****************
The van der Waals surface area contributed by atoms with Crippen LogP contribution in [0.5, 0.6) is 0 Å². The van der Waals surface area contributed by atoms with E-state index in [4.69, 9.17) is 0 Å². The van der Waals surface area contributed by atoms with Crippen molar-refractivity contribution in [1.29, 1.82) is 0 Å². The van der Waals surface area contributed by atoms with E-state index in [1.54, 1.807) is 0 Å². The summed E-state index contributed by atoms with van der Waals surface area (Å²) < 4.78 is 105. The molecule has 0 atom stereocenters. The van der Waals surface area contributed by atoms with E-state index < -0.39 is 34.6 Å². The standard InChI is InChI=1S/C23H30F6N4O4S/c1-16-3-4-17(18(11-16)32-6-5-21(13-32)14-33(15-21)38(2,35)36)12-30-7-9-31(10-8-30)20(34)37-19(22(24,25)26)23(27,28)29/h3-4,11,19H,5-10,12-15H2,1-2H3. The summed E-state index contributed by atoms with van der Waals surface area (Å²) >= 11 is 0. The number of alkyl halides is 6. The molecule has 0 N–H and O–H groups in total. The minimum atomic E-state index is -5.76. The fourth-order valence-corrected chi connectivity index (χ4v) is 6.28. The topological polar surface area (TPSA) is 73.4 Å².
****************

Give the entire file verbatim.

The van der Waals surface area contributed by atoms with Crippen LogP contribution in [0.5, 0.6) is 0 Å². The van der Waals surface area contributed by atoms with E-state index in [4.69, 9.17) is 0 Å². The van der Waals surface area contributed by atoms with Crippen molar-refractivity contribution in [1.29, 1.82) is 0 Å². The van der Waals surface area contributed by atoms with E-state index in [1.54, 1.807) is 0 Å². The summed E-state index contributed by atoms with van der Waals surface area (Å²) < 4.78 is 105. The molecule has 0 atom stereocenters. The van der Waals surface area contributed by atoms with E-state index < -0.39 is 34.6 Å². The standard InChI is InChI=1S/C23H30F6N4O4S/c1-16-3-4-17(18(11-16)32-6-5-21(13-32)14-33(15-21)38(2,35)36)12-30-7-9-31(10-8-30)20(34)37-19(22(24,25)26)23(27,28)29/h3-4,11,19H,5-10,12-15H2,1-2H3. The summed E-state index contributed by atoms with van der Waals surface area (Å²) >= 11 is 0. The number of alkyl halides is 6. The molecule has 0 N–H and O–H groups in total. The minimum atomic E-state index is -5.76. The fourth-order valence-corrected chi connectivity index (χ4v) is 6.28. The topological polar surface area (TPSA) is 73.4 Å².